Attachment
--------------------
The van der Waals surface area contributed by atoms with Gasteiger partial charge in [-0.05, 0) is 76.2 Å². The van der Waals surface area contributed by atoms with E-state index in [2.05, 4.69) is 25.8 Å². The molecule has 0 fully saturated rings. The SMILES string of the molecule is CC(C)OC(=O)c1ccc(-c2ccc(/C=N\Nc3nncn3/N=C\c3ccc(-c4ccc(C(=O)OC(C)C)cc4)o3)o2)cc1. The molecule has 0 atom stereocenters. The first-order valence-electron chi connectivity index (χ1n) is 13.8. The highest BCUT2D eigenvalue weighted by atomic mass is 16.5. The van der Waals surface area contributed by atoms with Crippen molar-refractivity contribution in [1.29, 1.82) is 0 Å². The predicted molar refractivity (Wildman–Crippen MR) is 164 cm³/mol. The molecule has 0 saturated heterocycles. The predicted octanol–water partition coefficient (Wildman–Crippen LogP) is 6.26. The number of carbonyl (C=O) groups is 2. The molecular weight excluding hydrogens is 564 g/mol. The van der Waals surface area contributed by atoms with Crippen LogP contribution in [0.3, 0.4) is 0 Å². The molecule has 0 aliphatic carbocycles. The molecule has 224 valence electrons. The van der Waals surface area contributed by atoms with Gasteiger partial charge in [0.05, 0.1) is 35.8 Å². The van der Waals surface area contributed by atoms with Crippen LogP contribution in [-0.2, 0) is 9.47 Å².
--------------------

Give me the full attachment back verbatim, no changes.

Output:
The van der Waals surface area contributed by atoms with Gasteiger partial charge in [-0.05, 0) is 76.2 Å². The van der Waals surface area contributed by atoms with E-state index in [2.05, 4.69) is 25.8 Å². The molecule has 0 fully saturated rings. The SMILES string of the molecule is CC(C)OC(=O)c1ccc(-c2ccc(/C=N\Nc3nncn3/N=C\c3ccc(-c4ccc(C(=O)OC(C)C)cc4)o3)o2)cc1. The molecule has 0 atom stereocenters. The first-order valence-electron chi connectivity index (χ1n) is 13.8. The highest BCUT2D eigenvalue weighted by atomic mass is 16.5. The van der Waals surface area contributed by atoms with Crippen molar-refractivity contribution in [1.29, 1.82) is 0 Å². The predicted molar refractivity (Wildman–Crippen MR) is 164 cm³/mol. The molecule has 0 saturated heterocycles. The predicted octanol–water partition coefficient (Wildman–Crippen LogP) is 6.26. The number of carbonyl (C=O) groups is 2. The molecular weight excluding hydrogens is 564 g/mol. The van der Waals surface area contributed by atoms with Crippen LogP contribution in [0.3, 0.4) is 0 Å². The molecule has 0 aliphatic carbocycles. The molecule has 224 valence electrons. The van der Waals surface area contributed by atoms with Gasteiger partial charge in [0.05, 0.1) is 35.8 Å². The van der Waals surface area contributed by atoms with Crippen LogP contribution in [-0.2, 0) is 9.47 Å².